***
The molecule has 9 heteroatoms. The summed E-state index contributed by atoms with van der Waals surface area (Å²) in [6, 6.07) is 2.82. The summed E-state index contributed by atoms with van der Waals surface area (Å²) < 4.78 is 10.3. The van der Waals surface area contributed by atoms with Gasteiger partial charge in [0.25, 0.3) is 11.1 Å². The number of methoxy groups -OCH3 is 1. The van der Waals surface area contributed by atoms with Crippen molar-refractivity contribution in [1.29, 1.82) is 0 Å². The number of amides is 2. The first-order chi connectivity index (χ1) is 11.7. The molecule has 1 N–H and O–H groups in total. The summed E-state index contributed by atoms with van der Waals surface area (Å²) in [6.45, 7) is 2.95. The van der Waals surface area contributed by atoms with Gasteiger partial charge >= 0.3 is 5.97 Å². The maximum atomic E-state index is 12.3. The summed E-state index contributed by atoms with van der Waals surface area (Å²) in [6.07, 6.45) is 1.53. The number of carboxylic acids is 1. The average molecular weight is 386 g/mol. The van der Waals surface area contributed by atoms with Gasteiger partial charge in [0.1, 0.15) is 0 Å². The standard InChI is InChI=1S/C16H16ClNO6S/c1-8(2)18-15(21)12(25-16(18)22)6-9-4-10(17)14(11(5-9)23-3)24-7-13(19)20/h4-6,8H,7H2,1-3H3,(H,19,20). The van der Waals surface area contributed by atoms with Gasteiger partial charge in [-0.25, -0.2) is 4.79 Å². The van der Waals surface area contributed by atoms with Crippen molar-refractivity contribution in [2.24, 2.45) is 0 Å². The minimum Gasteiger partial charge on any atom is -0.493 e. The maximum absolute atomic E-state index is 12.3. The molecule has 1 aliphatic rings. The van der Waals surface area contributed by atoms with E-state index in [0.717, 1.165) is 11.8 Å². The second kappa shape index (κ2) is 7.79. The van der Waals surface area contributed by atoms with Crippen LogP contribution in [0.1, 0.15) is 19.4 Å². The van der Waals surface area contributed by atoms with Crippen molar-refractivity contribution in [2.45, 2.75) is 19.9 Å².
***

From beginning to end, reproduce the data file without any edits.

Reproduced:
The molecule has 9 heteroatoms. The summed E-state index contributed by atoms with van der Waals surface area (Å²) in [6, 6.07) is 2.82. The summed E-state index contributed by atoms with van der Waals surface area (Å²) < 4.78 is 10.3. The van der Waals surface area contributed by atoms with Gasteiger partial charge in [0.25, 0.3) is 11.1 Å². The number of methoxy groups -OCH3 is 1. The van der Waals surface area contributed by atoms with Crippen molar-refractivity contribution in [1.29, 1.82) is 0 Å². The number of amides is 2. The first-order chi connectivity index (χ1) is 11.7. The molecule has 1 N–H and O–H groups in total. The summed E-state index contributed by atoms with van der Waals surface area (Å²) in [6.45, 7) is 2.95. The van der Waals surface area contributed by atoms with Gasteiger partial charge >= 0.3 is 5.97 Å². The maximum atomic E-state index is 12.3. The summed E-state index contributed by atoms with van der Waals surface area (Å²) in [6.07, 6.45) is 1.53. The number of carboxylic acids is 1. The average molecular weight is 386 g/mol. The van der Waals surface area contributed by atoms with Gasteiger partial charge in [0.1, 0.15) is 0 Å². The standard InChI is InChI=1S/C16H16ClNO6S/c1-8(2)18-15(21)12(25-16(18)22)6-9-4-10(17)14(11(5-9)23-3)24-7-13(19)20/h4-6,8H,7H2,1-3H3,(H,19,20). The van der Waals surface area contributed by atoms with Gasteiger partial charge in [-0.25, -0.2) is 4.79 Å². The van der Waals surface area contributed by atoms with Crippen molar-refractivity contribution in [2.24, 2.45) is 0 Å². The minimum Gasteiger partial charge on any atom is -0.493 e. The maximum absolute atomic E-state index is 12.3. The molecule has 1 aliphatic rings. The van der Waals surface area contributed by atoms with E-state index in [0.717, 1.165) is 11.8 Å². The second kappa shape index (κ2) is 7.79. The van der Waals surface area contributed by atoms with Crippen LogP contribution in [0.1, 0.15) is 19.4 Å². The van der Waals surface area contributed by atoms with Crippen molar-refractivity contribution in [2.45, 2.75) is 19.9 Å².